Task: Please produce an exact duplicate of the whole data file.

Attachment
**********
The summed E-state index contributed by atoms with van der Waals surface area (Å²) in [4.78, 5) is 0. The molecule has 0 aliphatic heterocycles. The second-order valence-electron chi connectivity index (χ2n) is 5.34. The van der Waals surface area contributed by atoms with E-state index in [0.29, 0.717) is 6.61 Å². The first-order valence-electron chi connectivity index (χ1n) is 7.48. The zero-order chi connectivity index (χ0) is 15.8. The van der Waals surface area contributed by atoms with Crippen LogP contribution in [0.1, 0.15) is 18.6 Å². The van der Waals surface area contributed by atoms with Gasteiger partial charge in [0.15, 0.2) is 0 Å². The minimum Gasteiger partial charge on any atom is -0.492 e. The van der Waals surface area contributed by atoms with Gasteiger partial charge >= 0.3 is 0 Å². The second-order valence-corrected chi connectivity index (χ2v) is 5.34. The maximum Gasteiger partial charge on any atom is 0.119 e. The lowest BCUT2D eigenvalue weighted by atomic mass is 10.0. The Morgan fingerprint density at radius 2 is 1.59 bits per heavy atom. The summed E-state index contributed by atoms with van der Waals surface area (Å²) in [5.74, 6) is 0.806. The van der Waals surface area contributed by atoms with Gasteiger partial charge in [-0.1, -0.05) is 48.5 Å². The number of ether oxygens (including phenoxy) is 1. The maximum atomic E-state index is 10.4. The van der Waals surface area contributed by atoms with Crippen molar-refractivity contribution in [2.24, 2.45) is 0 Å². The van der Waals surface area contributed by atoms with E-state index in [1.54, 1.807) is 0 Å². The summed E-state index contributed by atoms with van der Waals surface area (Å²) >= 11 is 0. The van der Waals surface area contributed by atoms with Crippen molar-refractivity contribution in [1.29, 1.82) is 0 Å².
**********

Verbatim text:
The summed E-state index contributed by atoms with van der Waals surface area (Å²) in [4.78, 5) is 0. The molecule has 0 aliphatic heterocycles. The second-order valence-electron chi connectivity index (χ2n) is 5.34. The van der Waals surface area contributed by atoms with E-state index in [0.29, 0.717) is 6.61 Å². The first-order valence-electron chi connectivity index (χ1n) is 7.48. The zero-order chi connectivity index (χ0) is 15.8. The van der Waals surface area contributed by atoms with Crippen LogP contribution in [0.1, 0.15) is 18.6 Å². The van der Waals surface area contributed by atoms with Gasteiger partial charge in [0.15, 0.2) is 0 Å². The minimum Gasteiger partial charge on any atom is -0.492 e. The van der Waals surface area contributed by atoms with Gasteiger partial charge >= 0.3 is 0 Å². The second-order valence-corrected chi connectivity index (χ2v) is 5.34. The maximum Gasteiger partial charge on any atom is 0.119 e. The lowest BCUT2D eigenvalue weighted by atomic mass is 10.0. The Morgan fingerprint density at radius 2 is 1.59 bits per heavy atom. The summed E-state index contributed by atoms with van der Waals surface area (Å²) in [5.74, 6) is 0.806. The van der Waals surface area contributed by atoms with Gasteiger partial charge in [-0.1, -0.05) is 48.5 Å². The number of ether oxygens (including phenoxy) is 1. The maximum atomic E-state index is 10.4. The van der Waals surface area contributed by atoms with Crippen molar-refractivity contribution in [2.24, 2.45) is 0 Å². The van der Waals surface area contributed by atoms with E-state index in [1.54, 1.807) is 0 Å². The summed E-state index contributed by atoms with van der Waals surface area (Å²) >= 11 is 0. The van der Waals surface area contributed by atoms with Crippen molar-refractivity contribution in [1.29, 1.82) is 0 Å².